Search results for: Narrative inquiry
Page 1/3 26 items
A tribute to ‘unsung teachers’: teachers’ influences on students enrolling in STEM programs with the intent of entering STEM careers
This narrative inquiry examines teachers’ influences on undergraduate and graduate students who enrolled in STEM programs and intended to enter STEM careers. Three National Science Foundation (NSF) scholarship grants sat in the backdrop. Narrative exemplars were crafted using the interpretative tools of broadening, burrowing, storying and restorying, fictionalisation and serial interpretation. Three diverse students’ narratives constituted the science education cases: one from teacher education, another arising from cyber technology and a third involving cyber security. The influence of the university students’ former teachers cohered around five themes: 1) same program-different narratives, 2) in loco parentis, 3) counter stories, 4) learning in small moments, and 5) the importance of the liberal arts in STEM education. The students’ narratives form instructive models for their siblings and other students pursuing STEM degrees and careers. Most importantly, the multiperspectival stories of experiences capture the far-reaching impact of ‘unsung teachers’ whose long-term influence is greatly underestimated by the public.
Updated: Dec. 12, 2019
In this article, the authors were interested to examine the teaching experiences that lead beginning teachers to become early career leavers. The authors found that the participants learned to tell acceptable stories about why they decided to leave teaching profession. For example, one participant argued that she left teaching career because she wanted to become a mother or because she was accepted to graduate school. However, the authors argue that these answers are also cover stories that silence the struggles she experienced at school. Her silence about the harder to tell more complex stories could have disrupted the professional knowledge landscape of schools.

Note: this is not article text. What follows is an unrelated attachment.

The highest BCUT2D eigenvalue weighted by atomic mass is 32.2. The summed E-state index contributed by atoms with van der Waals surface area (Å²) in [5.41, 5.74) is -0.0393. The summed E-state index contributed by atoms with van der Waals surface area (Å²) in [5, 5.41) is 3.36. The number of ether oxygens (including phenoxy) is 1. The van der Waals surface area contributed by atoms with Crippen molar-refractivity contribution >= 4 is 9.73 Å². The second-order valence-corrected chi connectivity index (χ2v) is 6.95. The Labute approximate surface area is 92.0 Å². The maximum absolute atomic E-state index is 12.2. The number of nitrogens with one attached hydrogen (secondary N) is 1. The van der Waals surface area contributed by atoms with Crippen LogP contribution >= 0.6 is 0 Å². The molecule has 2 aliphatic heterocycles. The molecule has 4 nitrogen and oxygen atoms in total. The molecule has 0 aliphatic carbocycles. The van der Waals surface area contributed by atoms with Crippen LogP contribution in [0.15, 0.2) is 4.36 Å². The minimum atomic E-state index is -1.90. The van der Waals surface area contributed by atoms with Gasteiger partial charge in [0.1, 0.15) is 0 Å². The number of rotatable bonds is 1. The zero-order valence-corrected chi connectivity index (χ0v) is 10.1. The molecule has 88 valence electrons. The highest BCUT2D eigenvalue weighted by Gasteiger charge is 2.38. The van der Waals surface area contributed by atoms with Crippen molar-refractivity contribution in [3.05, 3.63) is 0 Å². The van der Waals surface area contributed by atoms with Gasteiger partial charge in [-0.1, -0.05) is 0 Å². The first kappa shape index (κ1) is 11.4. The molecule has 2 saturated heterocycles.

Updated: Nov. 08, 2017
The author wondered why so many beginning teachers leave the profession. The author proposes to frame the problem as one of teacher identity making and identity shifting in order to understand the experiences of beginning teacher attrition.In what follows the author uses the stories of his experiences as a beginning teacher as a way to narratively read the ways beginning teacher attrition has been conceptualized. Through his experiences as a teacher, and his autobiographical narrative inquiry work, the author has begun to frame beginning teacher attrition as a problem that compels inquiry into teacher identity making and identity shifting as a way to narratively understand the experiences of beginning teachers.
Updated: Jul. 25, 2017
This study examined, through the lens of narrative inquiry, the lived experience of a beginning teacher during her first two years in a neoliberal school system. This narrative inquiry has revealed how an idealistic beginning teacher, enamoured with a constructivist pedagogy and eager to teach and inspire, was engulfed by a neoliberal school culture and taught in a way antithetical to what she had believed. The authors conclude that this story illustrates how neoliberal thinking and practice have impacted the lived experiences of an ordinary beginning teacher and helps to illuminate potential causes of tension and conflict that novice teachers in Singapore are likely to encounter in their induction into the profession and their adoption of alternative pedagogies to teach against the grain of educational neoliberalism that has taken a stranglehold on Singapore’s school system.